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Healthcare-Associated Infections: Information for Patients and Families

This page contains information and resources related to healthcare-associated infections (HAIs) for patients, residents of long-term care facilities, their families, and the general public.


A person in a wheelchair holding hands with another person and a healthcare provider standing behind, all smiling

How can I prevent getting an HAI?

There are certain steps you can take to prevent HAIs if you are a patient, or if you are providing care to a patient.

Some general prevention measures include:

  • Wash your hands often, and make sure your family members and friends do as well.
  • If you do not see your health care provider clean their hands before providing care, speak up and ask them to do so.
  • Ask your health care provider what specific steps you can take to prevent infection before, during, and after your visit.
  • Incorporate physical activity and a healthy diet into your daily life.
  • Do not smoke.
  • Stay up to date with vaccinations.

Surgical site infection (SSI)

Doctor holding x-ray with patient who has a knee injury

SSIs are one of the most common types of healthcare-associated infection. SSIs are infections that occur after surgery in the part of the body where the surgery took place. They usually happen within 30 days after surgery. Some SSIs occur only on the skin, while others can be more serious, and can occur in tissues under the skin, organs, or implanted materials. Many SSIs can be treated with antibiotics.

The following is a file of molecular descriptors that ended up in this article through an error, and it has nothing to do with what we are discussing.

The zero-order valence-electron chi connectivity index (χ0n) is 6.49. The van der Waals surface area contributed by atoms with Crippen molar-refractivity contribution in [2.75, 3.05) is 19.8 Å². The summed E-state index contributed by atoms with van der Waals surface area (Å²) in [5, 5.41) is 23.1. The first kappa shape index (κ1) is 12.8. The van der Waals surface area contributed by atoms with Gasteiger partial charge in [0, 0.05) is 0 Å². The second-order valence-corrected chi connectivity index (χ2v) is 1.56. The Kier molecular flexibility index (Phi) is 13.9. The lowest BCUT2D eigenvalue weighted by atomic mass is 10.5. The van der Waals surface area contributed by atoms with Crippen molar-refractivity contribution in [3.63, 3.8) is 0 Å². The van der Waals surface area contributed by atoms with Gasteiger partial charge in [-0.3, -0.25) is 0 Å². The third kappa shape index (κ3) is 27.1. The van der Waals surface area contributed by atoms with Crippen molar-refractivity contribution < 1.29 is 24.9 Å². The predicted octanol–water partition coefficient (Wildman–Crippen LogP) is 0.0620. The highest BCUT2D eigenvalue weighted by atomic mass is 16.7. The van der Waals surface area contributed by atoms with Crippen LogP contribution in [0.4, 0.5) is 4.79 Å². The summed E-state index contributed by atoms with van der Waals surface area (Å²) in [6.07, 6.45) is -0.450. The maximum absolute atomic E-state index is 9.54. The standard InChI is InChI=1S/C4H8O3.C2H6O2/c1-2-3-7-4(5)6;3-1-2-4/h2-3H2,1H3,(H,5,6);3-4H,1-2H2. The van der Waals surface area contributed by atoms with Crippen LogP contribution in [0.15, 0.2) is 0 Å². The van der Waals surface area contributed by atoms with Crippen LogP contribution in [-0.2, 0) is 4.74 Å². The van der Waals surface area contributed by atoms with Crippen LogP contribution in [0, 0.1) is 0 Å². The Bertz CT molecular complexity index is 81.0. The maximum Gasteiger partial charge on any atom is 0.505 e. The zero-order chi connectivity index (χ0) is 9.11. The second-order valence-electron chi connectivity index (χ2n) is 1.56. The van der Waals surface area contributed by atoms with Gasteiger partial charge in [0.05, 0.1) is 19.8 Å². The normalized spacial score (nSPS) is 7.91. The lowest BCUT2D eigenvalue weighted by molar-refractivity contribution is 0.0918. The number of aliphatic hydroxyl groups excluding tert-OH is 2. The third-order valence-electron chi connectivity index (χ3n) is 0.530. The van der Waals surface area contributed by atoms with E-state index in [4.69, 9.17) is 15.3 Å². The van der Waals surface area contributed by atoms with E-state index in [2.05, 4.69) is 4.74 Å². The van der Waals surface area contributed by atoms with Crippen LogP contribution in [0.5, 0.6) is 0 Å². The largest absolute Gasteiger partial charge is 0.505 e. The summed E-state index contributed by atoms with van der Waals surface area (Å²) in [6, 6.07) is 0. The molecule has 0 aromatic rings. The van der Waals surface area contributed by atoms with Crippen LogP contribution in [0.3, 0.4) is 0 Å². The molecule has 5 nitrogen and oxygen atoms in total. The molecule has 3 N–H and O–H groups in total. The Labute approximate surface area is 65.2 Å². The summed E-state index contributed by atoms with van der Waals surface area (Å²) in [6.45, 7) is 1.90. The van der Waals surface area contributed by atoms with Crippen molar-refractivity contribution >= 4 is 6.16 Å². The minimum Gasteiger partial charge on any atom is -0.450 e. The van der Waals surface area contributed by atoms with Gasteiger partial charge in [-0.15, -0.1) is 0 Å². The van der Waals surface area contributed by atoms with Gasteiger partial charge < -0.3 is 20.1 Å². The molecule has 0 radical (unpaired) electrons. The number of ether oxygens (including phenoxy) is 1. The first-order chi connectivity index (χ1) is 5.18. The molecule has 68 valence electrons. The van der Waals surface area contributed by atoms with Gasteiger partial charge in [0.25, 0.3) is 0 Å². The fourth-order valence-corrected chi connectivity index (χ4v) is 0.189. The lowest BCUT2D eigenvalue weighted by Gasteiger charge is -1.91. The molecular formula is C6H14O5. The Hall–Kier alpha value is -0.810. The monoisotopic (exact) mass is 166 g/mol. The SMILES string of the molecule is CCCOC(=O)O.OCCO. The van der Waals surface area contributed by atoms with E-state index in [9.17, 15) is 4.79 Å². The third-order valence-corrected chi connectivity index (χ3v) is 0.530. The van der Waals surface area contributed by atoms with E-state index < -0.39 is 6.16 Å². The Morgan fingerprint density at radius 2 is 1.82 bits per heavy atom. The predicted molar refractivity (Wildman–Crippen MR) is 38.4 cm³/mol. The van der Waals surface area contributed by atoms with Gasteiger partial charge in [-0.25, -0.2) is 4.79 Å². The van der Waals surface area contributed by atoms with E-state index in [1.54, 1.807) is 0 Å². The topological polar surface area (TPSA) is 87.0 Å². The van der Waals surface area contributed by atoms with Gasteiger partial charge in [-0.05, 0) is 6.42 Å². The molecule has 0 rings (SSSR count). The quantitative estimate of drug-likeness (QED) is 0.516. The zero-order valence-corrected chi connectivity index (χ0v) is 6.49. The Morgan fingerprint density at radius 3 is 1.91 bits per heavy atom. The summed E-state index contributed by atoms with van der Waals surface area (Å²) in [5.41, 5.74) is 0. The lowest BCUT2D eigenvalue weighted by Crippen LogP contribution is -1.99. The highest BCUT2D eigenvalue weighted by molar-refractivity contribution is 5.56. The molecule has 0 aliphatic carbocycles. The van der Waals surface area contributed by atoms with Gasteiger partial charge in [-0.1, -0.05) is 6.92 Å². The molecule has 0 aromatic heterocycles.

Common symptoms of SSIs:

  • Fever
  • Delayed healing of the wound
  • Redness, pain, tenderness, warmth, or swelling around the area where you had surgery
  • Discharge of pus or cloudy fluid from your surgical wound

SSI: do's and don'ts

Do

  • Tell your doctor about any other medical problems you have before surgery.
  • Ask your doctor, family, and friends to clean their hands. Always make sure you clean your hands before and after caring for your wound.
  • Contact your doctor if you have any symptoms of an infection after your surgery.

Don't

  • Don't smoke. Patients who smoke get more infections. Ask your doctor about how you can quit before surgery.
  • Don't shave before surgery. If someone tries to shave you with a razor before surgery, speak up.
  • Don't let family and friends who visit you touch the surgical wound or dressings.

Wally and show logo stand against a blue curtained background

Handy hygiene tips

We all have a part to play when it comes to preventing the spread of germs, including those that cause HAIs. Practicing good hygiene is one of the best ways to protect ourselves and others. Learn more by watching the show, Handy Hygiene Tips, hosted by Wally VandeHand.

Watch Handy Hygiene Tips.


Patient, resident, and family resources


Questions about HAIs? Contact us!
Phone: 608-267-7711 | Fax: 608-266-0049

Last revised October 11, 2023